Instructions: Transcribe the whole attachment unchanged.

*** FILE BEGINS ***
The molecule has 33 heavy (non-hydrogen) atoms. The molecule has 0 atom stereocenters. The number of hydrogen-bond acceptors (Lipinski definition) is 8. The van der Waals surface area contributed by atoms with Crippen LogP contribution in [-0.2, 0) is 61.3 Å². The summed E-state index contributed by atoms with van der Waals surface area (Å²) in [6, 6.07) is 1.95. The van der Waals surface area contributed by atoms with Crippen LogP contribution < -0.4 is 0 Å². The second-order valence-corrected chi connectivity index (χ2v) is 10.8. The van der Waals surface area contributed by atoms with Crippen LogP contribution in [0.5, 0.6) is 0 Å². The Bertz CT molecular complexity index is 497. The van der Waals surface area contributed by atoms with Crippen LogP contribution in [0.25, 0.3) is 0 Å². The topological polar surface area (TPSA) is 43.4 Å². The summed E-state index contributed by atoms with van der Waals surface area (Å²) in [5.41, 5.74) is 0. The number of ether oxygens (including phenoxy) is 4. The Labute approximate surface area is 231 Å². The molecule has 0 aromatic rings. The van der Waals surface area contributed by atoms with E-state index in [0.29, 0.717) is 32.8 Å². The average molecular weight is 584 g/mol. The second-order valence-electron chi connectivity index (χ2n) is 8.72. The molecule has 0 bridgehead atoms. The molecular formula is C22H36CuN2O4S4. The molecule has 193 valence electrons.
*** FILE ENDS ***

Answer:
The molecule has 33 heavy (non-hydrogen) atoms. The molecule has 0 atom stereocenters. The number of hydrogen-bond acceptors (Lipinski definition) is 8. The van der Waals surface area contributed by atoms with Crippen LogP contribution in [-0.2, 0) is 61.3 Å². The summed E-state index contributed by atoms with van der Waals surface area (Å²) in [6, 6.07) is 1.95. The van der Waals surface area contributed by atoms with Crippen LogP contribution < -0.4 is 0 Å². The second-order valence-corrected chi connectivity index (χ2v) is 10.8. The van der Waals surface area contributed by atoms with Crippen LogP contribution in [0.5, 0.6) is 0 Å². The Bertz CT molecular complexity index is 497. The van der Waals surface area contributed by atoms with Crippen LogP contribution in [0.25, 0.3) is 0 Å². The topological polar surface area (TPSA) is 43.4 Å². The summed E-state index contributed by atoms with van der Waals surface area (Å²) in [5.41, 5.74) is 0. The number of ether oxygens (including phenoxy) is 4. The Labute approximate surface area is 231 Å². The molecule has 0 aromatic rings. The van der Waals surface area contributed by atoms with E-state index in [0.29, 0.717) is 32.8 Å². The average molecular weight is 584 g/mol. The second-order valence-electron chi connectivity index (χ2n) is 8.72. The molecule has 0 bridgehead atoms. The molecular formula is C22H36CuN2O4S4. The molecule has 193 valence electrons.